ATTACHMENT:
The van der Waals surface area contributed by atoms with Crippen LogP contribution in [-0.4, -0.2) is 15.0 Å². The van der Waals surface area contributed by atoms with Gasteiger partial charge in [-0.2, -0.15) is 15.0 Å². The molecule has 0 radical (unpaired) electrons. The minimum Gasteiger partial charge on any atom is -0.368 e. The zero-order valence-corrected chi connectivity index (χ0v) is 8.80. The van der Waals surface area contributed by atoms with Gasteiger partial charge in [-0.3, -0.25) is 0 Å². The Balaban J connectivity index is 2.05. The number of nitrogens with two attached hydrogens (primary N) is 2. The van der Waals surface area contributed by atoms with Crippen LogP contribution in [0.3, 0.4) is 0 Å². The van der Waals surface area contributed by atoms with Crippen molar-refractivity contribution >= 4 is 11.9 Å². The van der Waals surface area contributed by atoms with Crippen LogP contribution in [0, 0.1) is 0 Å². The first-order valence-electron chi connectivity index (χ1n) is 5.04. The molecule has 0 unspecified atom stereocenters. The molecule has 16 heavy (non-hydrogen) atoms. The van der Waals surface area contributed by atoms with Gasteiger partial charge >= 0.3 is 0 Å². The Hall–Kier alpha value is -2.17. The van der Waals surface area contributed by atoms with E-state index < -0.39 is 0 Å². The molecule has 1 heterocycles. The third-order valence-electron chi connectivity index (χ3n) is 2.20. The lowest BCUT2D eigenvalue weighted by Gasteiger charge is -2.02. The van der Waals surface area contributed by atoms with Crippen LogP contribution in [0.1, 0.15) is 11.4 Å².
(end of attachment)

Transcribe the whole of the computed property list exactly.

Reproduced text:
The van der Waals surface area contributed by atoms with Crippen LogP contribution in [-0.4, -0.2) is 15.0 Å². The van der Waals surface area contributed by atoms with Gasteiger partial charge in [-0.2, -0.15) is 15.0 Å². The molecule has 0 radical (unpaired) electrons. The minimum Gasteiger partial charge on any atom is -0.368 e. The zero-order valence-corrected chi connectivity index (χ0v) is 8.80. The van der Waals surface area contributed by atoms with Gasteiger partial charge in [-0.3, -0.25) is 0 Å². The Balaban J connectivity index is 2.05. The number of nitrogens with two attached hydrogens (primary N) is 2. The van der Waals surface area contributed by atoms with Crippen LogP contribution in [0.3, 0.4) is 0 Å². The van der Waals surface area contributed by atoms with Crippen molar-refractivity contribution >= 4 is 11.9 Å². The van der Waals surface area contributed by atoms with Crippen LogP contribution in [0, 0.1) is 0 Å². The first-order valence-electron chi connectivity index (χ1n) is 5.04. The molecule has 0 unspecified atom stereocenters. The molecule has 16 heavy (non-hydrogen) atoms. The van der Waals surface area contributed by atoms with Gasteiger partial charge >= 0.3 is 0 Å². The Hall–Kier alpha value is -2.17. The van der Waals surface area contributed by atoms with E-state index < -0.39 is 0 Å². The molecule has 1 heterocycles. The third-order valence-electron chi connectivity index (χ3n) is 2.20. The lowest BCUT2D eigenvalue weighted by Gasteiger charge is -2.02. The van der Waals surface area contributed by atoms with Crippen LogP contribution in [0.1, 0.15) is 11.4 Å².